Tuesday, April 25, 2017
Review Tuesday: Love Under Foot (#gay #review #footfetish)
Love Under Foot: An Erotic Celebration of Feet
Edited by Greg Wharton and M. Christian
Harrington Park Press, 2004
Let it be a challenge. When I was offered the opportunity to review Greg Wharton's and M.Christian's anthology of gay foot fetish stories, this was my reaction. I'm not a gay male, and although I admit an occasional lustful reaction to the sight of some smooth, graceful woman's foot embraced by a strappy sandal, I find most men's feet, with their calluses, fuzzy insteps and gnarled toenails, distinctly unarousing. At the same time, I have often pontificated on the universality of the sexual urge and the remarkable flexibility of our erotic impulses. Under the right circumstances, any stimulus can become a turn-on. So why not feet?
Nevertheless, I'll admit that despite the exceptional credentials of the editors, I did not have high expectations for a collection which seemed to have such a narrow focus. I was most pleasantly surprised. The twenty tales in LOVE UNDER FOOT offer originality, diversity and unexpected thematic depth, as well as the promised hot homoerotic sexual encounters.
Feet are major players here, but other body parts are not neglected. Greg Herren's "Athlete's Foot" lets the reader vicariously enjoy an outrageously public oil wrestling session between two exceptionally hard bodies. In "Those Boots", by Bill Brent, used leather boots picked up at a BDSM swapmeet trigger an auto-erotic fantasy scene that had me panting. The shoe salesman in Duane William's "No Mean Feet" begins by giving a phantom foot massage to an ex-soldier's amputation stump; I'll let you imagine, or discover, where it ends.
Personally, I can't find anything sexy about stinky gym shoes or sweaty socks. But I'm willing to believe, from the energy and enthusiasm in Sean Meriwether's "Sneaker Queen" or Paul J. Willis' "Aromatherapy", that someone might. Could you come from being tickled? Stories by Wayne Courtois and Jason Rubis suggest that it's distinctly possible.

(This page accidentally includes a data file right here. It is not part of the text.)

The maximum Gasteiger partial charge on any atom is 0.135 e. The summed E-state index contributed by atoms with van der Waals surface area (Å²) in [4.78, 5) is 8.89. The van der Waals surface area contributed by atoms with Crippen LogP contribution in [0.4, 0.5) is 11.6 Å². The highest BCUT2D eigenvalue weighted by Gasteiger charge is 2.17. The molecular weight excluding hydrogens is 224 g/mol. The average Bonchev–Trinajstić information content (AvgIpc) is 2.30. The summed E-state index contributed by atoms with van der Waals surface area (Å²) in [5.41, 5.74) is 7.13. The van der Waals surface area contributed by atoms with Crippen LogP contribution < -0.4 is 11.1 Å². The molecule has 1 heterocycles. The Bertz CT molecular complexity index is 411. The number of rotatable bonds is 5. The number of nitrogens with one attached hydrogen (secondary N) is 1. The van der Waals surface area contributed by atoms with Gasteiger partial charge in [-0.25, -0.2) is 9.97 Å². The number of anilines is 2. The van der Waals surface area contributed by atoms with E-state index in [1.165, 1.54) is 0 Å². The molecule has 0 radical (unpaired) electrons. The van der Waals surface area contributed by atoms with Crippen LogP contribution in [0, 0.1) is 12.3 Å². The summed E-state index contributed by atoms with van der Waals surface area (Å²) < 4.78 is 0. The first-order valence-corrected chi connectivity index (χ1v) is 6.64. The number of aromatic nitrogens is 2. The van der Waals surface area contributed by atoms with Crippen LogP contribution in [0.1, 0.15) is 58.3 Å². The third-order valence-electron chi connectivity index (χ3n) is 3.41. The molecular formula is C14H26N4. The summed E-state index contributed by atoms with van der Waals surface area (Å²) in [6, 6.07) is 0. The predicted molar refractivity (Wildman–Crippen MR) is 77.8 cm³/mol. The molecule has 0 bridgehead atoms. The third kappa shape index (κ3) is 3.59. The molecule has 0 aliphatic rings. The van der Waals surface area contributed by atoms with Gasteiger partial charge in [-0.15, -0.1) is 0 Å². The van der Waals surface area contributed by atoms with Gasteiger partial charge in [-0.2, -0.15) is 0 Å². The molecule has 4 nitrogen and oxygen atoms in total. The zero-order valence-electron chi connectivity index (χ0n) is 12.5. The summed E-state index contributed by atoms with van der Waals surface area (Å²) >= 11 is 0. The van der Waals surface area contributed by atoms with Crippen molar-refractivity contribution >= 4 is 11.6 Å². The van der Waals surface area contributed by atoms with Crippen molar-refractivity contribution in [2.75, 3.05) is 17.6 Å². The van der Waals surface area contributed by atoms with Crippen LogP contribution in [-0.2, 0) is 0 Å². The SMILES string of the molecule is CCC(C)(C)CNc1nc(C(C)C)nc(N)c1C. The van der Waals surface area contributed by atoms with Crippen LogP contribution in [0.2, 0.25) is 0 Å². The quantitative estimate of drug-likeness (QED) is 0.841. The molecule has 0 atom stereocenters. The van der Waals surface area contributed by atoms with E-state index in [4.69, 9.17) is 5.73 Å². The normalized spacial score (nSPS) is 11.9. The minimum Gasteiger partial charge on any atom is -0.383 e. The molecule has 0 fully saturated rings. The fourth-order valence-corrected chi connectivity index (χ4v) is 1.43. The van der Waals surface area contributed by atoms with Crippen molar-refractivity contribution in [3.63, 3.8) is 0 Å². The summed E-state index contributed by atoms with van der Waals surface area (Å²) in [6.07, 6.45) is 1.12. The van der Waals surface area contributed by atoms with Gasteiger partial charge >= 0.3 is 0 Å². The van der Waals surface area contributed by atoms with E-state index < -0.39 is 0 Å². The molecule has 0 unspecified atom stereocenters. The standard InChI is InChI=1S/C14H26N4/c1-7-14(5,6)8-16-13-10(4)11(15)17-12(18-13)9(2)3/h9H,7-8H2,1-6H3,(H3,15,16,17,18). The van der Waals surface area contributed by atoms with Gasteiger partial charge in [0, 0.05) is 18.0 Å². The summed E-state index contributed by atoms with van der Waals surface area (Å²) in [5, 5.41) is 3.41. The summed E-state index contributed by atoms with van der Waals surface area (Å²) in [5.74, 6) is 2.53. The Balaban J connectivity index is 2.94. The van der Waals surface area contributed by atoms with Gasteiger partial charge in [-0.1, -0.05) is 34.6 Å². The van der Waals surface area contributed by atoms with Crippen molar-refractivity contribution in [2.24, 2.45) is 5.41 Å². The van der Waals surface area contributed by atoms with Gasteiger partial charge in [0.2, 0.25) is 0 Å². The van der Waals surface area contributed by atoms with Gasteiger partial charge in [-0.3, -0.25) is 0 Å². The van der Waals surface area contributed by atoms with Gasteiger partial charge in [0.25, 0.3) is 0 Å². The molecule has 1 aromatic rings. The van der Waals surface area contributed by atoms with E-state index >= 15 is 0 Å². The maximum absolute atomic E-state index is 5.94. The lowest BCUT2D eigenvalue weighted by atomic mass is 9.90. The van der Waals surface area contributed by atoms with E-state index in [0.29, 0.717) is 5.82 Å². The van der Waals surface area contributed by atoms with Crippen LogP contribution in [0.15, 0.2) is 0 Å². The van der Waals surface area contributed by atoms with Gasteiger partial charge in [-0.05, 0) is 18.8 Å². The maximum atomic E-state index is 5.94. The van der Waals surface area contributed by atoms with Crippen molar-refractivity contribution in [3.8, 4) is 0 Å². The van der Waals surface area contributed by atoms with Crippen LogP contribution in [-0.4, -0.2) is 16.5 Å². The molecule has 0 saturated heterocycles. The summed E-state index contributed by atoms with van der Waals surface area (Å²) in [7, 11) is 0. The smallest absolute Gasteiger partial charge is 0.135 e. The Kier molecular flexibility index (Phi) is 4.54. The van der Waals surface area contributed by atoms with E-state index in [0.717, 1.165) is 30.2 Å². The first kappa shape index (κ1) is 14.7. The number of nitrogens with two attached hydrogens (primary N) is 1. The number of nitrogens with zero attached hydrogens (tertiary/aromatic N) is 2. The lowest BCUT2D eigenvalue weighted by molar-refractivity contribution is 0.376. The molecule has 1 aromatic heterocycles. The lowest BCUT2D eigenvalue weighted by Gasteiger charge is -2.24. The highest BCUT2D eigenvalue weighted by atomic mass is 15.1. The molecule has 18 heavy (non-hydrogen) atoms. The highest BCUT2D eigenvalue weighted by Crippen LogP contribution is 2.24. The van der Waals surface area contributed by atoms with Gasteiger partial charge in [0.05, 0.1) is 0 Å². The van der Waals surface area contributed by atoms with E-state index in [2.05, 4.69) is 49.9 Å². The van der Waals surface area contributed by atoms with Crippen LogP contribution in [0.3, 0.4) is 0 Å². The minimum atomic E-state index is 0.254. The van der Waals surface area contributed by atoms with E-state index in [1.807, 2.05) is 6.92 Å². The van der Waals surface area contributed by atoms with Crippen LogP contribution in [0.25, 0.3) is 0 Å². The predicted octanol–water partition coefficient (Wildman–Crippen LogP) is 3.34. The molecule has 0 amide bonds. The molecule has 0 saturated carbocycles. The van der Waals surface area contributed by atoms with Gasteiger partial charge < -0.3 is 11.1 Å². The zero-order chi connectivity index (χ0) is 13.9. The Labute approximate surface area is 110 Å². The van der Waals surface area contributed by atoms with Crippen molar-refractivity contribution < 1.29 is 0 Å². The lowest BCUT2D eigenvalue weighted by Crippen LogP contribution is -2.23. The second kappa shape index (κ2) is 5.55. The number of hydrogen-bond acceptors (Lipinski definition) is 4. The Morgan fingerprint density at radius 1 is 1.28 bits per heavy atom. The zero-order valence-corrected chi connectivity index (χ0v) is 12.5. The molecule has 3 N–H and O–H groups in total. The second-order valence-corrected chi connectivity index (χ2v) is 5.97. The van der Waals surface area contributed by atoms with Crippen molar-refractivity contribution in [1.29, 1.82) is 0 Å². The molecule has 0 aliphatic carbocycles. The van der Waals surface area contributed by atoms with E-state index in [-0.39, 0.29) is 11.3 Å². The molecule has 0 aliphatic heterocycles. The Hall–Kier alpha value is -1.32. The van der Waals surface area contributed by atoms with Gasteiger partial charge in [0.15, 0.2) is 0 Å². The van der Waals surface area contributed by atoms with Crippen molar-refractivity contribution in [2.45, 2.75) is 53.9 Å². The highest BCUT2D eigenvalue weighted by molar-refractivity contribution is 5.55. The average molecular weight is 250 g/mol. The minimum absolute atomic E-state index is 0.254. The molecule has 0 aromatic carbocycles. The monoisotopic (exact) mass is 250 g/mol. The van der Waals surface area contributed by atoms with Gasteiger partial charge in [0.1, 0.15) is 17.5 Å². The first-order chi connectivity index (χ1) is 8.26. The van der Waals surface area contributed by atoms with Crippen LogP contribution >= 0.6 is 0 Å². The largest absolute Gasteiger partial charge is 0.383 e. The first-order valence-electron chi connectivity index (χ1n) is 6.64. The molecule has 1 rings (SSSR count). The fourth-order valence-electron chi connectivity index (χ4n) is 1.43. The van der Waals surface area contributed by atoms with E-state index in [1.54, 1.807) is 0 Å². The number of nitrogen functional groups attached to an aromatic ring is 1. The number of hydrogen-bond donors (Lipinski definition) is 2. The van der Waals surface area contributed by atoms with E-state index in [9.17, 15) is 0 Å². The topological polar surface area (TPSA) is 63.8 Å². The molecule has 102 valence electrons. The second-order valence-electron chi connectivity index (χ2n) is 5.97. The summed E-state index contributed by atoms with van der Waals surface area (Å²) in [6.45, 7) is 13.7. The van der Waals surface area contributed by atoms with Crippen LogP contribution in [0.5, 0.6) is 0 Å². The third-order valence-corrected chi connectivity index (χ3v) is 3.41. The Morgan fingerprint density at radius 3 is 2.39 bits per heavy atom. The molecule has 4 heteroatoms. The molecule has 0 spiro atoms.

Most of the tales in this collection treat their subject matter with a light-hearted (or perhaps I should say light-footed) sense of fun. Charles Anders' "At the Right Foot of God" imagines a religion founded on the precept that feet are the province of Divinity -- complete with the appropriate foot worshipping rituals. In "Days of Wine and Toesies", Sean T. Gold serves up a tale of a dinner party flirtation where playing footsy takes a hilariously unexpected turn.
A few of the stories have a darker edge, most notably Simon Sheppard's gritty "The Footwhore of Babylon" and Ian Philips' folksy but tragic "Shrimpboat Willie". These stories provide a satisfying counterweight to the happier tales of cruising, looking for the perfect sole.
All of this would have made LOVE UNDER FOOT sufficiently entertaining to justify my time in reading it. Three exceptional stories, however, raise this book above the level of fun foot-porn into the domain of literary erotica. All three convey an emotional intensity that nearly brought tears to my eyes. In William Dean's "The Alabaster Arch", the object of desire is not even animate, yet its power reaches across half a world, calling to those who recognize it. "Lotus", by G. Merlin Beck, turns deformity into mystery, and lust into awe. And M.Christian's "Happy Feet" juxtaposes past and present in the mind of an aged ex-dancer whose feet were the darlings of Kelly and Astaire.
Feet are featured in all three of these stories. The tales are clearly at home in this collection. At the same time, they transcend fetish and orientation, demonstrating that arousal is universal and that desire is an essential attribute of the soul, regardless of its source.
That is the truth that brings me back to erotica, as a reader and a writer, again and again.